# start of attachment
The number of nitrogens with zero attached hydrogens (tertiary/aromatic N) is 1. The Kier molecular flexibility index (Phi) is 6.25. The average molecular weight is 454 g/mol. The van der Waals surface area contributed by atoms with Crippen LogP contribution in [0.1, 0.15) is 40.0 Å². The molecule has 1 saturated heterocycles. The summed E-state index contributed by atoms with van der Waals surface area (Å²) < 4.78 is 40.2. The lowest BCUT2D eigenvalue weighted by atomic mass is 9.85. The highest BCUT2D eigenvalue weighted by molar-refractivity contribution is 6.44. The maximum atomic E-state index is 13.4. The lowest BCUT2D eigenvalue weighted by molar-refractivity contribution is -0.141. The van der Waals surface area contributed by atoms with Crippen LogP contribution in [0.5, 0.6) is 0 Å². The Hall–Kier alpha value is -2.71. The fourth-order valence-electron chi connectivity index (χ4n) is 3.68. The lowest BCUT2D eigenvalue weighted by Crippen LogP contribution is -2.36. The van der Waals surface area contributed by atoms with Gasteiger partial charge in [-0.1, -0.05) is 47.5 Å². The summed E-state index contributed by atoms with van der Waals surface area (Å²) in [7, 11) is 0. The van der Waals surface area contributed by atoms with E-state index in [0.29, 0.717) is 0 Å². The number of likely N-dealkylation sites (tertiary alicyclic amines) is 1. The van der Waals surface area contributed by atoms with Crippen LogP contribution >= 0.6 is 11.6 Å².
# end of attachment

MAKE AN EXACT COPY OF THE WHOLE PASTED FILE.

The number of nitrogens with zero attached hydrogens (tertiary/aromatic N) is 1. The Kier molecular flexibility index (Phi) is 6.25. The average molecular weight is 454 g/mol. The van der Waals surface area contributed by atoms with Crippen LogP contribution in [0.1, 0.15) is 40.0 Å². The molecule has 1 saturated heterocycles. The summed E-state index contributed by atoms with van der Waals surface area (Å²) < 4.78 is 40.2. The lowest BCUT2D eigenvalue weighted by atomic mass is 9.85. The highest BCUT2D eigenvalue weighted by molar-refractivity contribution is 6.44. The maximum atomic E-state index is 13.4. The lowest BCUT2D eigenvalue weighted by molar-refractivity contribution is -0.141. The van der Waals surface area contributed by atoms with Crippen LogP contribution in [0.5, 0.6) is 0 Å². The Hall–Kier alpha value is -2.71. The fourth-order valence-electron chi connectivity index (χ4n) is 3.68. The lowest BCUT2D eigenvalue weighted by Crippen LogP contribution is -2.36. The van der Waals surface area contributed by atoms with Gasteiger partial charge in [-0.1, -0.05) is 47.5 Å². The summed E-state index contributed by atoms with van der Waals surface area (Å²) in [7, 11) is 0. The van der Waals surface area contributed by atoms with E-state index in [0.29, 0.717) is 0 Å². The number of likely N-dealkylation sites (tertiary alicyclic amines) is 1. The van der Waals surface area contributed by atoms with Crippen LogP contribution >= 0.6 is 11.6 Å².